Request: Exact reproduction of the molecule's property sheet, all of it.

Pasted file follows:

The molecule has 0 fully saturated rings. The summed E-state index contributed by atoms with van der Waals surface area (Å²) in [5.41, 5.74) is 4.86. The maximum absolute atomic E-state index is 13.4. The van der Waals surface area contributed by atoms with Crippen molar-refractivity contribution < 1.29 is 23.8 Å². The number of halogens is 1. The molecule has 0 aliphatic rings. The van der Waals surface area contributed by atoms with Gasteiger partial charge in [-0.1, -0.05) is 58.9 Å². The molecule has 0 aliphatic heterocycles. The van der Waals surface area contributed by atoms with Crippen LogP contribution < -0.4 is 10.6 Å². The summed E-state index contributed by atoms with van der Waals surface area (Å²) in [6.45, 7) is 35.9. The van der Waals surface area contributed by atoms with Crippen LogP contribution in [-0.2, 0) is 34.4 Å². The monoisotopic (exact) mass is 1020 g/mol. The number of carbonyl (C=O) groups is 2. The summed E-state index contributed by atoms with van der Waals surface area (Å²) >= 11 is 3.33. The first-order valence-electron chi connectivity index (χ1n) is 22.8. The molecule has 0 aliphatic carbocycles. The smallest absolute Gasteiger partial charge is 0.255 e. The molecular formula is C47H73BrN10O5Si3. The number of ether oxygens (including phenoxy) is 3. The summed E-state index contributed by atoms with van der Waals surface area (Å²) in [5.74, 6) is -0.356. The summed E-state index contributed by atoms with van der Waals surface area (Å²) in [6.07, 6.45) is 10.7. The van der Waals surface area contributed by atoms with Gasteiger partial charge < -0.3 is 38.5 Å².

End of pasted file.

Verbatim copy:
The molecule has 0 fully saturated rings. The summed E-state index contributed by atoms with van der Waals surface area (Å²) in [5.41, 5.74) is 4.86. The maximum absolute atomic E-state index is 13.4. The van der Waals surface area contributed by atoms with Crippen molar-refractivity contribution < 1.29 is 23.8 Å². The number of halogens is 1. The molecule has 0 aliphatic rings. The van der Waals surface area contributed by atoms with Gasteiger partial charge in [-0.1, -0.05) is 58.9 Å². The molecule has 0 aliphatic heterocycles. The van der Waals surface area contributed by atoms with Crippen LogP contribution < -0.4 is 10.6 Å². The summed E-state index contributed by atoms with van der Waals surface area (Å²) in [6.45, 7) is 35.9. The van der Waals surface area contributed by atoms with Crippen LogP contribution in [-0.2, 0) is 34.4 Å². The monoisotopic (exact) mass is 1020 g/mol. The number of carbonyl (C=O) groups is 2. The summed E-state index contributed by atoms with van der Waals surface area (Å²) >= 11 is 3.33. The first-order valence-electron chi connectivity index (χ1n) is 22.8. The molecule has 0 aliphatic carbocycles. The smallest absolute Gasteiger partial charge is 0.255 e. The molecular formula is C47H73BrN10O5Si3. The number of ether oxygens (including phenoxy) is 3. The summed E-state index contributed by atoms with van der Waals surface area (Å²) in [5.74, 6) is -0.356. The summed E-state index contributed by atoms with van der Waals surface area (Å²) in [6.07, 6.45) is 10.7. The van der Waals surface area contributed by atoms with Gasteiger partial charge < -0.3 is 38.5 Å².